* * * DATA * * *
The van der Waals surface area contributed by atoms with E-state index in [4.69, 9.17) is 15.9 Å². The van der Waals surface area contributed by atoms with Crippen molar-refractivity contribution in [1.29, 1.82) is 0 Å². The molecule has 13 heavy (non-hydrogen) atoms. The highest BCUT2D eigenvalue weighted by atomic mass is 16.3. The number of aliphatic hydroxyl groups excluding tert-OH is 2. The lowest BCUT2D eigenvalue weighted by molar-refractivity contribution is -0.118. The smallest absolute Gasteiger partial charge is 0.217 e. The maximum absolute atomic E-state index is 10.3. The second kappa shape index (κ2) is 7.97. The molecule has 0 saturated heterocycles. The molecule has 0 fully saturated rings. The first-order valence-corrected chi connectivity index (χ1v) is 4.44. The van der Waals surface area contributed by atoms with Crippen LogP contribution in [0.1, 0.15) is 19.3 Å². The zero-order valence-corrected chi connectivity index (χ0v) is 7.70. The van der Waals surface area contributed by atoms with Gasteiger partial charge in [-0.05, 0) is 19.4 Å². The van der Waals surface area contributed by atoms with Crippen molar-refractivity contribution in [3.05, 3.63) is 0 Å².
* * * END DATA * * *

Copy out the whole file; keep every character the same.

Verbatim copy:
The van der Waals surface area contributed by atoms with E-state index in [4.69, 9.17) is 15.9 Å². The van der Waals surface area contributed by atoms with Crippen molar-refractivity contribution in [1.29, 1.82) is 0 Å². The molecule has 13 heavy (non-hydrogen) atoms. The highest BCUT2D eigenvalue weighted by atomic mass is 16.3. The number of aliphatic hydroxyl groups excluding tert-OH is 2. The lowest BCUT2D eigenvalue weighted by molar-refractivity contribution is -0.118. The smallest absolute Gasteiger partial charge is 0.217 e. The maximum absolute atomic E-state index is 10.3. The second kappa shape index (κ2) is 7.97. The molecule has 0 saturated heterocycles. The molecule has 0 fully saturated rings. The first-order valence-corrected chi connectivity index (χ1v) is 4.44. The van der Waals surface area contributed by atoms with Crippen LogP contribution in [0.1, 0.15) is 19.3 Å². The zero-order valence-corrected chi connectivity index (χ0v) is 7.70. The van der Waals surface area contributed by atoms with Gasteiger partial charge in [-0.05, 0) is 19.4 Å². The van der Waals surface area contributed by atoms with Crippen molar-refractivity contribution in [3.05, 3.63) is 0 Å².